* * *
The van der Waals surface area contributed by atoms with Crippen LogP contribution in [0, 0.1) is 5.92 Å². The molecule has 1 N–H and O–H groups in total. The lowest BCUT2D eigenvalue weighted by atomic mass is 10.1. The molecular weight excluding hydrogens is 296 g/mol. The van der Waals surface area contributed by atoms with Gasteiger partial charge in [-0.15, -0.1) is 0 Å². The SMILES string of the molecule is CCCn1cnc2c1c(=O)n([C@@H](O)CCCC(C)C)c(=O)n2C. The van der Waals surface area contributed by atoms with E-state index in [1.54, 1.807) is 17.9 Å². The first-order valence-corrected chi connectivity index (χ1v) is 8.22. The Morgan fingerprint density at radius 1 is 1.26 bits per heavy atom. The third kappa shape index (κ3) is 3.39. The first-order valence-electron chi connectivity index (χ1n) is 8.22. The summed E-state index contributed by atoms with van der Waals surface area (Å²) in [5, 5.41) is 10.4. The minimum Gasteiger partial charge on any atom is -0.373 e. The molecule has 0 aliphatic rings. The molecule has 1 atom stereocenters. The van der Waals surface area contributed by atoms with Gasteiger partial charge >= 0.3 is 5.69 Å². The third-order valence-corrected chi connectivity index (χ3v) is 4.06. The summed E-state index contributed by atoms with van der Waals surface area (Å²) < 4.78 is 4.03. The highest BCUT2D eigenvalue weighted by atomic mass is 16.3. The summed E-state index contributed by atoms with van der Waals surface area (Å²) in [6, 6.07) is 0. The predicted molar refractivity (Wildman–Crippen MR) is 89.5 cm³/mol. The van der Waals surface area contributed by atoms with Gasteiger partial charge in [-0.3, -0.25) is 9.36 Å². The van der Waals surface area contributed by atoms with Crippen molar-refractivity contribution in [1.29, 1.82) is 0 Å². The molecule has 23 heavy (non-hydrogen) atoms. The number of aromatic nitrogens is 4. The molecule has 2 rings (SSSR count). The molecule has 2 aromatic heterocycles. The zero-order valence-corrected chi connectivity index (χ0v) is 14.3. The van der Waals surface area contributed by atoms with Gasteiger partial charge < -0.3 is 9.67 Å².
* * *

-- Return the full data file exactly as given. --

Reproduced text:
The van der Waals surface area contributed by atoms with Crippen LogP contribution in [0, 0.1) is 5.92 Å². The molecule has 1 N–H and O–H groups in total. The lowest BCUT2D eigenvalue weighted by atomic mass is 10.1. The molecular weight excluding hydrogens is 296 g/mol. The van der Waals surface area contributed by atoms with Gasteiger partial charge in [-0.15, -0.1) is 0 Å². The SMILES string of the molecule is CCCn1cnc2c1c(=O)n([C@@H](O)CCCC(C)C)c(=O)n2C. The van der Waals surface area contributed by atoms with E-state index in [1.54, 1.807) is 17.9 Å². The first-order valence-corrected chi connectivity index (χ1v) is 8.22. The Morgan fingerprint density at radius 1 is 1.26 bits per heavy atom. The third kappa shape index (κ3) is 3.39. The first-order valence-electron chi connectivity index (χ1n) is 8.22. The summed E-state index contributed by atoms with van der Waals surface area (Å²) in [5, 5.41) is 10.4. The minimum Gasteiger partial charge on any atom is -0.373 e. The molecule has 0 aliphatic rings. The molecule has 1 atom stereocenters. The van der Waals surface area contributed by atoms with Gasteiger partial charge >= 0.3 is 5.69 Å². The third-order valence-corrected chi connectivity index (χ3v) is 4.06. The summed E-state index contributed by atoms with van der Waals surface area (Å²) < 4.78 is 4.03. The highest BCUT2D eigenvalue weighted by atomic mass is 16.3. The summed E-state index contributed by atoms with van der Waals surface area (Å²) in [6, 6.07) is 0. The predicted molar refractivity (Wildman–Crippen MR) is 89.5 cm³/mol. The van der Waals surface area contributed by atoms with Gasteiger partial charge in [-0.3, -0.25) is 9.36 Å². The van der Waals surface area contributed by atoms with Crippen molar-refractivity contribution in [1.29, 1.82) is 0 Å². The molecule has 23 heavy (non-hydrogen) atoms. The number of aromatic nitrogens is 4. The molecule has 2 rings (SSSR count). The molecule has 2 aromatic heterocycles. The zero-order valence-corrected chi connectivity index (χ0v) is 14.3. The van der Waals surface area contributed by atoms with Gasteiger partial charge < -0.3 is 9.67 Å².